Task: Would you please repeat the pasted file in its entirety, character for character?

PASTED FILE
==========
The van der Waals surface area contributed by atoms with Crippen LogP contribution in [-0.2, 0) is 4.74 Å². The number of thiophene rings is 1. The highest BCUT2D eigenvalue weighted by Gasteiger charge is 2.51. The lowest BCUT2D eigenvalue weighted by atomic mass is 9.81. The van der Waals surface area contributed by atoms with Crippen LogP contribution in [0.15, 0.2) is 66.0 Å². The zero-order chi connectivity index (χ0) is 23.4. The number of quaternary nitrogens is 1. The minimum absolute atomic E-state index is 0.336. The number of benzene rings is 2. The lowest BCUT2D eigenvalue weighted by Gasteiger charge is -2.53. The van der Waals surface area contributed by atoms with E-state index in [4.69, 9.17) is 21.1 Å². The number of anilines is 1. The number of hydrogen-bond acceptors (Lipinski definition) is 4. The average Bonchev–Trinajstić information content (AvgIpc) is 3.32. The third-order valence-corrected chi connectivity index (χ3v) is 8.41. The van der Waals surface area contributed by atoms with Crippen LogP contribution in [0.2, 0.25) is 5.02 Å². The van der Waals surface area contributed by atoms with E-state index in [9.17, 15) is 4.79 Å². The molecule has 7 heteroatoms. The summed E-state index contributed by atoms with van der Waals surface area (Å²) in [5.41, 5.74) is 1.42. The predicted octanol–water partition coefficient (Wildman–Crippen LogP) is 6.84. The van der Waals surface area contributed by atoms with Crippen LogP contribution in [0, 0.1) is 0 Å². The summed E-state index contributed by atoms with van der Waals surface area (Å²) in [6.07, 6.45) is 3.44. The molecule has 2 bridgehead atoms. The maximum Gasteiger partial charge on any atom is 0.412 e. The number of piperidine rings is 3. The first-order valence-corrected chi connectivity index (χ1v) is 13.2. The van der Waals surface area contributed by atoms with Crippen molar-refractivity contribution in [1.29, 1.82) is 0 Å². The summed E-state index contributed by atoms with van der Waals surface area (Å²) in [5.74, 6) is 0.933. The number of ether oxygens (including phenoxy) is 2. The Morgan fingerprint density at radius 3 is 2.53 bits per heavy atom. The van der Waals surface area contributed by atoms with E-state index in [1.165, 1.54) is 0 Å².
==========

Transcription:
The van der Waals surface area contributed by atoms with Crippen LogP contribution in [-0.2, 0) is 4.74 Å². The number of thiophene rings is 1. The highest BCUT2D eigenvalue weighted by Gasteiger charge is 2.51. The lowest BCUT2D eigenvalue weighted by atomic mass is 9.81. The van der Waals surface area contributed by atoms with Crippen LogP contribution in [0.15, 0.2) is 66.0 Å². The zero-order chi connectivity index (χ0) is 23.4. The number of quaternary nitrogens is 1. The minimum absolute atomic E-state index is 0.336. The number of benzene rings is 2. The lowest BCUT2D eigenvalue weighted by Gasteiger charge is -2.53. The van der Waals surface area contributed by atoms with E-state index in [4.69, 9.17) is 21.1 Å². The number of anilines is 1. The number of hydrogen-bond acceptors (Lipinski definition) is 4. The average Bonchev–Trinajstić information content (AvgIpc) is 3.32. The third-order valence-corrected chi connectivity index (χ3v) is 8.41. The van der Waals surface area contributed by atoms with Crippen LogP contribution in [0.2, 0.25) is 5.02 Å². The van der Waals surface area contributed by atoms with E-state index in [9.17, 15) is 4.79 Å². The molecule has 7 heteroatoms. The summed E-state index contributed by atoms with van der Waals surface area (Å²) in [5.41, 5.74) is 1.42. The predicted octanol–water partition coefficient (Wildman–Crippen LogP) is 6.84. The van der Waals surface area contributed by atoms with Crippen LogP contribution in [0, 0.1) is 0 Å². The summed E-state index contributed by atoms with van der Waals surface area (Å²) in [6.07, 6.45) is 3.44. The molecule has 2 bridgehead atoms. The maximum Gasteiger partial charge on any atom is 0.412 e. The number of piperidine rings is 3. The first-order valence-corrected chi connectivity index (χ1v) is 13.2. The van der Waals surface area contributed by atoms with Crippen molar-refractivity contribution in [1.29, 1.82) is 0 Å². The summed E-state index contributed by atoms with van der Waals surface area (Å²) in [5.74, 6) is 0.933. The number of ether oxygens (including phenoxy) is 2. The Morgan fingerprint density at radius 3 is 2.53 bits per heavy atom. The van der Waals surface area contributed by atoms with E-state index in [1.165, 1.54) is 0 Å².